Relative speed question

From all of the literature that I have read, I’ve gathered that as a person travels faster, other people will perceive time more slowly. For example, if a person goes close to the speed of light and comes back to earth, everyone there will be much older than when the person left.

So lets say a person goes to the moon (or another set distance) and back at close to the speed of light. When he comes home, everyone there has aged a lot. How fast in mph was he really going? I’m confused.

Or are sci-fi books full of s***

The faster you go, the more time slows down for you (relative to things which are not moving so fast) - so it’s not that the people at home would age faster, it’s that you would experience time more slowly (i.e. less of it) than the non-travellers; so they will seem older than they should be when you return.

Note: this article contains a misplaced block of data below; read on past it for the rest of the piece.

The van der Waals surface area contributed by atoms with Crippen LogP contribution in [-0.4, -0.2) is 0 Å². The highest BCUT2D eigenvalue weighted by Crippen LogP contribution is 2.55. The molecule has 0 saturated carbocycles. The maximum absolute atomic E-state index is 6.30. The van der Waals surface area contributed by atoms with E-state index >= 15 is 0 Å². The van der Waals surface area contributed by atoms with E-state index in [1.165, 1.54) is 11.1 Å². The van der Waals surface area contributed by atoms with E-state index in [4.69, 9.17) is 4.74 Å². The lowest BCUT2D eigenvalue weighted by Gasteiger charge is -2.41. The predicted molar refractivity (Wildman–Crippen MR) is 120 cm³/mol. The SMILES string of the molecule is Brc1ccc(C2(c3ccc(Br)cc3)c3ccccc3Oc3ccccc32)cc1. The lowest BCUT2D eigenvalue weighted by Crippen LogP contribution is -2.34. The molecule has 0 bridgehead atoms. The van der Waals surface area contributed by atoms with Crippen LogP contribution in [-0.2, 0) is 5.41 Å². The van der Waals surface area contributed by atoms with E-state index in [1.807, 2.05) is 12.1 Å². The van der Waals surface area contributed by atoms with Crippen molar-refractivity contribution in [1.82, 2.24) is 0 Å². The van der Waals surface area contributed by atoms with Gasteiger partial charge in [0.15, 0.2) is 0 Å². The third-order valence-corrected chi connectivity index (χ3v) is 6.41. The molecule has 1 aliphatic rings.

It’s not actually possible to travel at the speed of light, but if you could, you would experience no time at all during the journey.

Travelling to the moon and back at the speed of light would only take a few seconds; ignoring the practical complications of this, the most time you could ‘lose’ from doing this would be those few seconds; you might have to reset the second hand on your wristwatch, nothing more.

I’m still confused. Say you travel near the speed of light for fifty years, and then return home. You’d experience very little time, while the people on earth would experience fifty years. So your speed would vary in mph between you and earth, because from your perspective you’ve covered distance x in a few minutes, while from earth’s perspective you’ve covered distance x in 50 years. So the speed changes.

Yes. Speed is distance over time, and time is different for the traveller and the observer. So the “miles per hour” speed is dependent on who’s hour you’re talking about.